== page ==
ANNOUNCER: Cloning new hair follicles is one challenge. Another is making sure these implanted follicle cells stay put and grow hair in the right direction. Something like construction scaffolding may help.
KEN WASHENIK, MD: The thought is that if you take cells that can induce a new hair follicle and put them into a person's skin, they may not survive or they may not maintain the correct orientation and that a scaffolding or a matrix, a bioabsorbable matrix, would be necessary, like a sponge that has all the cells seeded into it so you could plant that scaffold intact and it will give some protection and some orientation to those inductive cells that you've placed.
ANNOUNCER: Initially, surgeons probably won't use cloned follicles to create a full head of hair. It's more likely they will first be used along with current transplantation techniques.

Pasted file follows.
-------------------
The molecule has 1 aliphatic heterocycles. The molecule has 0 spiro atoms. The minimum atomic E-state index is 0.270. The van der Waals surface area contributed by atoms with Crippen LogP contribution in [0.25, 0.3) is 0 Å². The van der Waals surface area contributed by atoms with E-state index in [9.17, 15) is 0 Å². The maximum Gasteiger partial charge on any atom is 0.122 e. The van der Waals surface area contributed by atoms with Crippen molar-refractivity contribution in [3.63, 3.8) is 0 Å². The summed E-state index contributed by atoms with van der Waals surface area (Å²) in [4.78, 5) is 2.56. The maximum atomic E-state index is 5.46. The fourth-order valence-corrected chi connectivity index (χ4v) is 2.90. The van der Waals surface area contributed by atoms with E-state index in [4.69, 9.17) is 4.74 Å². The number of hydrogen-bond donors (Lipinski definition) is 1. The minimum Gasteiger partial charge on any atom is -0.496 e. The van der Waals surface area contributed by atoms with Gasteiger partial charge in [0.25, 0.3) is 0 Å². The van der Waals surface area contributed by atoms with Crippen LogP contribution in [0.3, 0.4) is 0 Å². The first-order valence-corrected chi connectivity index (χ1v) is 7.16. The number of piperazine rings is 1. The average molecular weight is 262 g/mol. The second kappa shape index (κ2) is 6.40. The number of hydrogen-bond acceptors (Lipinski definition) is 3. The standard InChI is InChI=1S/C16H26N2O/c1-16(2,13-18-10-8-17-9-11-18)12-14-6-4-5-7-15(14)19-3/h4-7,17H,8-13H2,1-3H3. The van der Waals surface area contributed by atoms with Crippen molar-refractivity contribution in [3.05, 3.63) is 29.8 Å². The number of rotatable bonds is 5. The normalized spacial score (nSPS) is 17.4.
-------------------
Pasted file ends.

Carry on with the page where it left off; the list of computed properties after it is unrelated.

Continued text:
ROBERT BERNSTEIN, MD: The role of cloning and hair transplantation really depends upon how cloning technology evolves.
ROBERT BERNSTEIN, MD: So initially, cloning may actually be used to supplement a regular hair transplant. We may use a regular follicular unit transplant to give definition to a hair line basically frame the face and then use cloning to give the hair transplant bulk, maybe putting behind the transplanted hair.
ANNOUNCER: Research has shown surgeons how to make the most of a little in transplanting hair. But in the future, patients who have too little hair for transplants to start with may benefit from new techniques that turn one hair into many, allowing surgeons to create a full head of hair.